I have attempted to write a graphical program modeling gravitational interactions between masses, but with a twist! The objects are subject to an additional restriction, namely that they must remain stuck to a particular mathematical surface, which the user can choose and input.
My intention for my Hypergraphics project was to use Vpython to model the gravitational interactions between masses, simulating heavenly bodies. To make it more interesting, the bodies are restricted to surfaces whose equation the user can choose from a list of nice-looking ones. To start with, I worked from the Vpython example file “orbit.py,” which models two bodies orbiting each other. The math and code were relatively simple, and I was able to restrict them to a sphere by normalizing their position vectors and using the tangential component of their momentum vectors thus:
where x is position, p is momentum, and r is the radius of the sphere.
Here is a screenshot of the resulting program, orbit2body.py:
I also tried to adapt Stan Blank’s three body problem program from OpenGL to Visual, but it did not function. Beyond the sphere, I wished to view orbiting masses restricted to various surfaces, such as a paraboloid, a saddle, or a 3D function of sine waves. To this end, I modified this two-bodies-on-a-sphere program (a lot) to force the masses to return to the restricting surface using a version of Newton’s method known as gradient descent. This method works as follows.
The restriction is expressed as a level set of a function f(x) of position which equals zero. At each iteration, the gradient of this function is calculated at the natural position of the mass due to gravity only, which is somewhere off the surface. You follow the gradient back to the nearest point on the surface using Newton’s method:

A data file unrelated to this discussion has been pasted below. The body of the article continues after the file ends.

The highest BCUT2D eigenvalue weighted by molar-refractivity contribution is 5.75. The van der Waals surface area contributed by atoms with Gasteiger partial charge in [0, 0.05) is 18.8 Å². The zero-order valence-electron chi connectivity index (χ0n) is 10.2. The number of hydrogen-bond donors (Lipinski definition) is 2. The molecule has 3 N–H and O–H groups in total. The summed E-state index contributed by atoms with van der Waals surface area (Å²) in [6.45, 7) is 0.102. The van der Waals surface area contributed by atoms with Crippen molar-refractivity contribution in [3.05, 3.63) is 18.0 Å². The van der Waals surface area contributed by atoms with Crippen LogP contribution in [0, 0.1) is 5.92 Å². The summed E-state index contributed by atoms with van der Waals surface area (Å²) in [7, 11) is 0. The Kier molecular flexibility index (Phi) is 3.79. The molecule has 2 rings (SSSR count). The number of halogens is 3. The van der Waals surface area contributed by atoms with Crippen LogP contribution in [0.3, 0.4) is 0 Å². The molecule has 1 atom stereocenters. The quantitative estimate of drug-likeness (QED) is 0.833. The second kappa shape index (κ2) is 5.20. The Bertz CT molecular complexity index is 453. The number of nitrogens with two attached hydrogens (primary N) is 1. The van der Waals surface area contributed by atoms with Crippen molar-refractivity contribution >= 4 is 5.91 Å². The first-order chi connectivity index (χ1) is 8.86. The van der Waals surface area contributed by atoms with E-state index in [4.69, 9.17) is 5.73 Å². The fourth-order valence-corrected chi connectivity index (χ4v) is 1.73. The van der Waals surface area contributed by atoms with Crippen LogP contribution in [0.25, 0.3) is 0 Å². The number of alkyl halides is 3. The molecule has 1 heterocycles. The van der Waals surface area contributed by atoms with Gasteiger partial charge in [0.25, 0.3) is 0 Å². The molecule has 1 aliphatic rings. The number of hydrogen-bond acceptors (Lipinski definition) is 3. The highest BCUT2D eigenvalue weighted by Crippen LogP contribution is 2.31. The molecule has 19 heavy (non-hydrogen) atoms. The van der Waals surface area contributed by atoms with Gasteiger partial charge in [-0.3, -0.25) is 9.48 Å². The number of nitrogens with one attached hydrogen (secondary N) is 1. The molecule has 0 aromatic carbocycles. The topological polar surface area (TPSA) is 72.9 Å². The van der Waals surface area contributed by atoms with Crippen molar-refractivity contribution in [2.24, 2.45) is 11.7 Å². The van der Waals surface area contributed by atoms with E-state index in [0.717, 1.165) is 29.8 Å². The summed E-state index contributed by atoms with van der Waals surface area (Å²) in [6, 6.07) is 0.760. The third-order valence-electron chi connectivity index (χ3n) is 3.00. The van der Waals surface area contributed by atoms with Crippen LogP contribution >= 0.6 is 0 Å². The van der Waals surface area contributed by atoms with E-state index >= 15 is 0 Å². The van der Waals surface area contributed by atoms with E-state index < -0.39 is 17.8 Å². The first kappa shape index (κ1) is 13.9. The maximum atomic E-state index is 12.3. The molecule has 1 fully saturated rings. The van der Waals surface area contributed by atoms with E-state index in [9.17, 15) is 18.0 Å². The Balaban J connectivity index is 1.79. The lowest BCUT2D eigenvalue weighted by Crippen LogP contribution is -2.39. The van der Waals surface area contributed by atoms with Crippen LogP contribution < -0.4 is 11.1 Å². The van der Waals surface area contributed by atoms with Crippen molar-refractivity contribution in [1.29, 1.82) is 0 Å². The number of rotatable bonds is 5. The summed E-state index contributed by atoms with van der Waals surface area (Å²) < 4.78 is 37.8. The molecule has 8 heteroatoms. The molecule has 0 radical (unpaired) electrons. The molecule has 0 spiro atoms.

or, more explicitly:
where t is the latest guess at the scalar amount you must go in the direction of the gradient to get back to the surface, x is the position of the mass, and f is the function of position whose level set f(x)=0 describes the restriction.
Unfortunately, this method does not converge for the saddle when the mass originates further from the surface than about 0.7 or so, as I found by experimenting further with the situation in the smaller program “please_saddle.py.” Furthermore, applying the method to the paraboloid and sine waves restrictions results in a so-far unexplained “divide by zero” error. In any case, the program has resulted in stationary spheres hanging out with the plotted surface, immobile, for every restriction except the sphere. However, in this still picture, you cannot even tell that it is not working!
It is too bad, but Lord knows I tried.